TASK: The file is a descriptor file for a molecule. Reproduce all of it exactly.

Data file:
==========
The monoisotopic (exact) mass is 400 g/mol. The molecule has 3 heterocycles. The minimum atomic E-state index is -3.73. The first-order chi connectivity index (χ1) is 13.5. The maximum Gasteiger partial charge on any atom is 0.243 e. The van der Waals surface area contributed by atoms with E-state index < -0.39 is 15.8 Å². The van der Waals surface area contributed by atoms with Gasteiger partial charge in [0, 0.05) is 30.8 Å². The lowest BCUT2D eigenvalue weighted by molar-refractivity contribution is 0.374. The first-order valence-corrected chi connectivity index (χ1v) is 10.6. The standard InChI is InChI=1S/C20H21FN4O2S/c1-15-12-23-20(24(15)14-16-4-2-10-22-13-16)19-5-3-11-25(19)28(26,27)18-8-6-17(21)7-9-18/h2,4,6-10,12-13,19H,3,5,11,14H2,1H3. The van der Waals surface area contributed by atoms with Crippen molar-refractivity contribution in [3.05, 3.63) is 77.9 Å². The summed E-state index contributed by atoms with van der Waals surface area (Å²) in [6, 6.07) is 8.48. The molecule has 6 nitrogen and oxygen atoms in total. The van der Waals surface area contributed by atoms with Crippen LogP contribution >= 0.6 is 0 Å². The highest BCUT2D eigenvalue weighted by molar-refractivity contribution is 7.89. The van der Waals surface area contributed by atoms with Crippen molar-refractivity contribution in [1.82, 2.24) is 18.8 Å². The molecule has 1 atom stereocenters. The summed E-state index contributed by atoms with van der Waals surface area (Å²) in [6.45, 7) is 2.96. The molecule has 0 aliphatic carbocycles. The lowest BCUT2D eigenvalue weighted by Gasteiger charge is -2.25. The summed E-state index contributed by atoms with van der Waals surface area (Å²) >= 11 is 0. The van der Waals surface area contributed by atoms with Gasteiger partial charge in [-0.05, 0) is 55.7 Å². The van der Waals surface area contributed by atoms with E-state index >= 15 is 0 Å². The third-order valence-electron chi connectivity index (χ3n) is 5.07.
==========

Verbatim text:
The monoisotopic (exact) mass is 400 g/mol. The molecule has 3 heterocycles. The minimum atomic E-state index is -3.73. The first-order chi connectivity index (χ1) is 13.5. The maximum Gasteiger partial charge on any atom is 0.243 e. The van der Waals surface area contributed by atoms with E-state index < -0.39 is 15.8 Å². The van der Waals surface area contributed by atoms with Gasteiger partial charge in [0, 0.05) is 30.8 Å². The lowest BCUT2D eigenvalue weighted by molar-refractivity contribution is 0.374. The first-order valence-corrected chi connectivity index (χ1v) is 10.6. The standard InChI is InChI=1S/C20H21FN4O2S/c1-15-12-23-20(24(15)14-16-4-2-10-22-13-16)19-5-3-11-25(19)28(26,27)18-8-6-17(21)7-9-18/h2,4,6-10,12-13,19H,3,5,11,14H2,1H3. The van der Waals surface area contributed by atoms with Crippen molar-refractivity contribution in [3.05, 3.63) is 77.9 Å². The summed E-state index contributed by atoms with van der Waals surface area (Å²) in [6, 6.07) is 8.48. The molecule has 6 nitrogen and oxygen atoms in total. The van der Waals surface area contributed by atoms with Crippen LogP contribution >= 0.6 is 0 Å². The highest BCUT2D eigenvalue weighted by molar-refractivity contribution is 7.89. The van der Waals surface area contributed by atoms with Crippen molar-refractivity contribution in [1.82, 2.24) is 18.8 Å². The molecule has 1 atom stereocenters. The summed E-state index contributed by atoms with van der Waals surface area (Å²) in [6.45, 7) is 2.96. The molecule has 0 aliphatic carbocycles. The lowest BCUT2D eigenvalue weighted by Gasteiger charge is -2.25. The summed E-state index contributed by atoms with van der Waals surface area (Å²) >= 11 is 0. The van der Waals surface area contributed by atoms with Gasteiger partial charge in [-0.05, 0) is 55.7 Å². The van der Waals surface area contributed by atoms with E-state index >= 15 is 0 Å². The third-order valence-electron chi connectivity index (χ3n) is 5.07.